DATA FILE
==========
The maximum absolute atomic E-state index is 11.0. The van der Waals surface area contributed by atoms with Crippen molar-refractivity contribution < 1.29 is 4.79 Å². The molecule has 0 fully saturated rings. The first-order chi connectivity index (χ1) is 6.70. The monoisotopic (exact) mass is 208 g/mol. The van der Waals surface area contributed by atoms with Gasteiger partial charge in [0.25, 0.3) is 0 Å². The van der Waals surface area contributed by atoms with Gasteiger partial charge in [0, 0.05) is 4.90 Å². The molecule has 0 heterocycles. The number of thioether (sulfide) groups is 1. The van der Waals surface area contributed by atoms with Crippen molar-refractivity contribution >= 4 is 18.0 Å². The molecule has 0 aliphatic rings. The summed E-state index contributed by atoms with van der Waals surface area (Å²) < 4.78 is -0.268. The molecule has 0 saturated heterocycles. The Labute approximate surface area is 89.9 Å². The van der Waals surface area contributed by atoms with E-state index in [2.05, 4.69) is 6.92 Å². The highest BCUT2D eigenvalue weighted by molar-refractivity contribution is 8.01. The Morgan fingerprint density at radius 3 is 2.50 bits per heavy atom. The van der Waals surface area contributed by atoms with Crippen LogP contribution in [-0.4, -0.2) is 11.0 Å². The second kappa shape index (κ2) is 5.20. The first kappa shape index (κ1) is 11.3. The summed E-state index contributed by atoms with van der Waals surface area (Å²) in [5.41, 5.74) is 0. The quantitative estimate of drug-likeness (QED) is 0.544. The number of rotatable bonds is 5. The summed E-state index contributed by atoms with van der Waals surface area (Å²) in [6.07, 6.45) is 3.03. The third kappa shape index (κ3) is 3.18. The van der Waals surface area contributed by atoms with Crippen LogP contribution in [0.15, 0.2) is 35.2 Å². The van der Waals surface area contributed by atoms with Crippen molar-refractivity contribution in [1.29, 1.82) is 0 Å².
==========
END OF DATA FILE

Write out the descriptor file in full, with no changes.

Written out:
The maximum absolute atomic E-state index is 11.0. The van der Waals surface area contributed by atoms with Crippen molar-refractivity contribution < 1.29 is 4.79 Å². The molecule has 0 fully saturated rings. The first-order chi connectivity index (χ1) is 6.70. The monoisotopic (exact) mass is 208 g/mol. The van der Waals surface area contributed by atoms with Gasteiger partial charge in [0.25, 0.3) is 0 Å². The van der Waals surface area contributed by atoms with Gasteiger partial charge in [0, 0.05) is 4.90 Å². The molecule has 0 heterocycles. The number of thioether (sulfide) groups is 1. The van der Waals surface area contributed by atoms with Crippen molar-refractivity contribution >= 4 is 18.0 Å². The molecule has 0 aliphatic rings. The summed E-state index contributed by atoms with van der Waals surface area (Å²) < 4.78 is -0.268. The molecule has 0 saturated heterocycles. The Labute approximate surface area is 89.9 Å². The van der Waals surface area contributed by atoms with E-state index in [2.05, 4.69) is 6.92 Å². The highest BCUT2D eigenvalue weighted by molar-refractivity contribution is 8.01. The Morgan fingerprint density at radius 3 is 2.50 bits per heavy atom. The van der Waals surface area contributed by atoms with Crippen LogP contribution in [-0.4, -0.2) is 11.0 Å². The second kappa shape index (κ2) is 5.20. The first kappa shape index (κ1) is 11.3. The summed E-state index contributed by atoms with van der Waals surface area (Å²) in [5.41, 5.74) is 0. The quantitative estimate of drug-likeness (QED) is 0.544. The number of rotatable bonds is 5. The summed E-state index contributed by atoms with van der Waals surface area (Å²) in [6.07, 6.45) is 3.03. The third kappa shape index (κ3) is 3.18. The van der Waals surface area contributed by atoms with Crippen LogP contribution in [0.15, 0.2) is 35.2 Å². The van der Waals surface area contributed by atoms with Crippen molar-refractivity contribution in [1.29, 1.82) is 0 Å².